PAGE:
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Cancer risk in 680 000 people exposed to computed tomography scans in childhood or adolescence: data linkage study of 11 million Australians

BMJ 2013; 346 doi: https://doi.org/10.1136/bmj.f2360 (Published 21 May 2013) Cite this as: BMJ 2013;346:f2360

Re: Cancer risk in 680 000 people exposed to computed tomography scans in childhood or adolescence: data linkage study of 11 million Australians

Linda Walsh (a), Roy Shore (b), Anssi Auvinen (c), Thomas Jung (a) & Richard Wakeford (d).

(a) Federal Office for Radiation Protection, Germany. (b) Radiation Effects Research Foundation, Japan. (c) Radiation and Nuclear Safety Authority, Finland. (d) The University of Manchester, UK.

Mathews et al (1) report the findings of a record linkage study of cancer incidence among 680,000 people who first underwent CT scans (CTs) in Australia while less than 20 years of age. As contributors to the World Health Organisation (WHO) report on Health Risk Assessment (HRA) after the 2011 Fukushima nuclear accident (2), there are several points in the Mathews et al (1) paper that raise concerns for us. In particular, some features of the study design, the comparisons with other studies, the cancer types with the strongest associations, and indications of a very short latency for CT-associated solid cancer incidence.

Mathews et al (1) do not give reasons for the choice of 1985 for the start of CT examinations and follow-up. About half of the persons in the cohort entered at the start of follow-up with “unknown” CT exposure status but were classified as “unexposed”. The authors (1) discuss this exposure misclassification bias and state that it would lead to a "small downward bias in our estimates of the cancer risks from CT", but do not justify this statement or quantify the potential impact of bias. The authors could have verified and strengthened their results by conducting an analysis restricted to persons born after 1985. Even after 1985, several sources of CT exposure were missed including: “nearly all CT scans in state based tertiary hospitals” (because no individual bills for these were in the Medicare administration system); CTs after age 20 years (which may have been appreciable, since follow-up sometimes extended past age 40 years); and the extra doses when patients had retakes (e.g., because of patient movement, especially during the long scan times required during the earlier calendar years).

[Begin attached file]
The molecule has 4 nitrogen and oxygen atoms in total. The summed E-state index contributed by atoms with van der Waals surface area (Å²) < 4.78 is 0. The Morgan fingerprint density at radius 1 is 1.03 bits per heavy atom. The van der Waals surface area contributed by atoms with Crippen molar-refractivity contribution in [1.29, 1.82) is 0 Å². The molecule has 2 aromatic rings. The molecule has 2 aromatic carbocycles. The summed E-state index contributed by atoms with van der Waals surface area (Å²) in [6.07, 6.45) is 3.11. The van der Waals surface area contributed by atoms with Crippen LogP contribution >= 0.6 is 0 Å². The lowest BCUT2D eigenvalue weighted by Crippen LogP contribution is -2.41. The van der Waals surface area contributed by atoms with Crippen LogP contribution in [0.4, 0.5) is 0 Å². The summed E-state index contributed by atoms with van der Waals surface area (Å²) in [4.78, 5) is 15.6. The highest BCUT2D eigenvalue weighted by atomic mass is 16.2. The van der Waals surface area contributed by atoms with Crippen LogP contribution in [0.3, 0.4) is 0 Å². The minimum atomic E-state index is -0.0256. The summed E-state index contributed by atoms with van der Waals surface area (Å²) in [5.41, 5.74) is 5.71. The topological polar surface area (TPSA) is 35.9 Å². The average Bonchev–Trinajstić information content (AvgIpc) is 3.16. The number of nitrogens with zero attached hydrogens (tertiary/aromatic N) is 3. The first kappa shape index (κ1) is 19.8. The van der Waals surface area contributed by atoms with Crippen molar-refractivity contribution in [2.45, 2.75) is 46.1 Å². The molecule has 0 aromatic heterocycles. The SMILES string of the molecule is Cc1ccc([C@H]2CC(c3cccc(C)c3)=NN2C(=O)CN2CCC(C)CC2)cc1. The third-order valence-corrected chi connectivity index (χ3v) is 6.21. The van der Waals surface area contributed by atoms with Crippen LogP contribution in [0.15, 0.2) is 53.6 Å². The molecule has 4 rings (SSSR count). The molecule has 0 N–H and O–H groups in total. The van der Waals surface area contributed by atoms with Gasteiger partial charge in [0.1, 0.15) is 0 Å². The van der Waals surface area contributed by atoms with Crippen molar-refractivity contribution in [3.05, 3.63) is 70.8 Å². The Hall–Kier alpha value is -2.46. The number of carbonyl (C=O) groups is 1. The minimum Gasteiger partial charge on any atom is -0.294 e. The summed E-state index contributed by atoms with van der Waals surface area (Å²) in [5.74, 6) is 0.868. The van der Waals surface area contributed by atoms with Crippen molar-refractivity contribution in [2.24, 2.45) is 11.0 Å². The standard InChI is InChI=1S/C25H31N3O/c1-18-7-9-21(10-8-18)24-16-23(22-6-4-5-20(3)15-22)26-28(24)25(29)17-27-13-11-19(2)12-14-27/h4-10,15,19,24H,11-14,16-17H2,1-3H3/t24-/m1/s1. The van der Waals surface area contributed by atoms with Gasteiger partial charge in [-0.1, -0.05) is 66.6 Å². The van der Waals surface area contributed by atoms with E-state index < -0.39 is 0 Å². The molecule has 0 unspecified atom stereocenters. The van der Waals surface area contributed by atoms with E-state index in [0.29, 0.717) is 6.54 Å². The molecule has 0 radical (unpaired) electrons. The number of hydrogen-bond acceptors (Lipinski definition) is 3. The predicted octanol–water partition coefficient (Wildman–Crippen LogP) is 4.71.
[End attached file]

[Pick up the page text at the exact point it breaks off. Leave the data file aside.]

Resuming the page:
Matthews et al (1) state that their risk estimates for leukaemia are similar to those in the Life Span Study (LSS) of survivors of the Hiroshima and Nagasaki A-bombings. However the leukaemia risks in their Table 7 (1) showed no excess for exposures before the age of 10 years, then a significant excess for exposures between 10-19 years of age. This age at exposure pattern is notably different from those reported in other studies (e.g., the LSS (3)). For brain cancer and all solid cancers except brain cancer, their Table 5 shows highly significant excesses 1-4 years after first exposure. The finding of such pronounced excesses so soon after first exposure is most unusual, and a minimum latent period of five years is conventionally adopted for radiation-induced solid cancers for this reason (4).